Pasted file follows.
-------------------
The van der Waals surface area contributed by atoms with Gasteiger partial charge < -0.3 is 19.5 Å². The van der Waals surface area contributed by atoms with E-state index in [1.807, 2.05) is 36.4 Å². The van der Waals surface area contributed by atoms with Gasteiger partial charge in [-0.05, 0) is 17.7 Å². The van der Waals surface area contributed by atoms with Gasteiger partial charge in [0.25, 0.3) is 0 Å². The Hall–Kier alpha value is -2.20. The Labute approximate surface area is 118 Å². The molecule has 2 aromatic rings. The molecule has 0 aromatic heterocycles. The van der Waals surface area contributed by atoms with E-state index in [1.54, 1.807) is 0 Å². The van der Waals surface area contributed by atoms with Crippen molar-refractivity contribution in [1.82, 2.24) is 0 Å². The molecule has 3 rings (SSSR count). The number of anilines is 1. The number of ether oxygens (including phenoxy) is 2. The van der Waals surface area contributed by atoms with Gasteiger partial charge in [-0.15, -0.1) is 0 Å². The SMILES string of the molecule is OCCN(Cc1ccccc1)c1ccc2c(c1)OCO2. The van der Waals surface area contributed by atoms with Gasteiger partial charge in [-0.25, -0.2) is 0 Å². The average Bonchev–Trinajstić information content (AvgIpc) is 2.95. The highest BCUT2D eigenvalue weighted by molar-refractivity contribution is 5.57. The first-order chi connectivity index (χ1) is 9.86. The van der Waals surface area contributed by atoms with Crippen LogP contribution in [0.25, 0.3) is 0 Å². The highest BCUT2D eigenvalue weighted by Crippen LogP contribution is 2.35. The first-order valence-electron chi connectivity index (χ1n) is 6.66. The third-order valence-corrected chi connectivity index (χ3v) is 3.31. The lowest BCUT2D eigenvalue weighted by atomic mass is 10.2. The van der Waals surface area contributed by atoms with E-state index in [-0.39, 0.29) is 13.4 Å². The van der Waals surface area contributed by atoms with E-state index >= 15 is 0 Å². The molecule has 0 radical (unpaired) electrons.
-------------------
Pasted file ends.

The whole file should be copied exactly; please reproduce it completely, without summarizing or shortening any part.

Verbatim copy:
The van der Waals surface area contributed by atoms with Gasteiger partial charge < -0.3 is 19.5 Å². The van der Waals surface area contributed by atoms with E-state index in [1.807, 2.05) is 36.4 Å². The van der Waals surface area contributed by atoms with Gasteiger partial charge in [-0.05, 0) is 17.7 Å². The van der Waals surface area contributed by atoms with Gasteiger partial charge in [0.25, 0.3) is 0 Å². The Hall–Kier alpha value is -2.20. The Labute approximate surface area is 118 Å². The molecule has 2 aromatic rings. The molecule has 0 aromatic heterocycles. The van der Waals surface area contributed by atoms with E-state index in [1.54, 1.807) is 0 Å². The van der Waals surface area contributed by atoms with Crippen molar-refractivity contribution in [1.82, 2.24) is 0 Å². The molecule has 3 rings (SSSR count). The number of anilines is 1. The number of ether oxygens (including phenoxy) is 2. The van der Waals surface area contributed by atoms with Gasteiger partial charge in [-0.15, -0.1) is 0 Å². The SMILES string of the molecule is OCCN(Cc1ccccc1)c1ccc2c(c1)OCO2. The van der Waals surface area contributed by atoms with Gasteiger partial charge in [-0.25, -0.2) is 0 Å². The average Bonchev–Trinajstić information content (AvgIpc) is 2.95. The highest BCUT2D eigenvalue weighted by molar-refractivity contribution is 5.57. The first-order chi connectivity index (χ1) is 9.86. The van der Waals surface area contributed by atoms with Crippen LogP contribution in [0.25, 0.3) is 0 Å². The highest BCUT2D eigenvalue weighted by Crippen LogP contribution is 2.35. The first-order valence-electron chi connectivity index (χ1n) is 6.66. The third-order valence-corrected chi connectivity index (χ3v) is 3.31. The lowest BCUT2D eigenvalue weighted by atomic mass is 10.2. The van der Waals surface area contributed by atoms with E-state index in [-0.39, 0.29) is 13.4 Å². The van der Waals surface area contributed by atoms with E-state index >= 15 is 0 Å². The molecule has 0 radical (unpaired) electrons.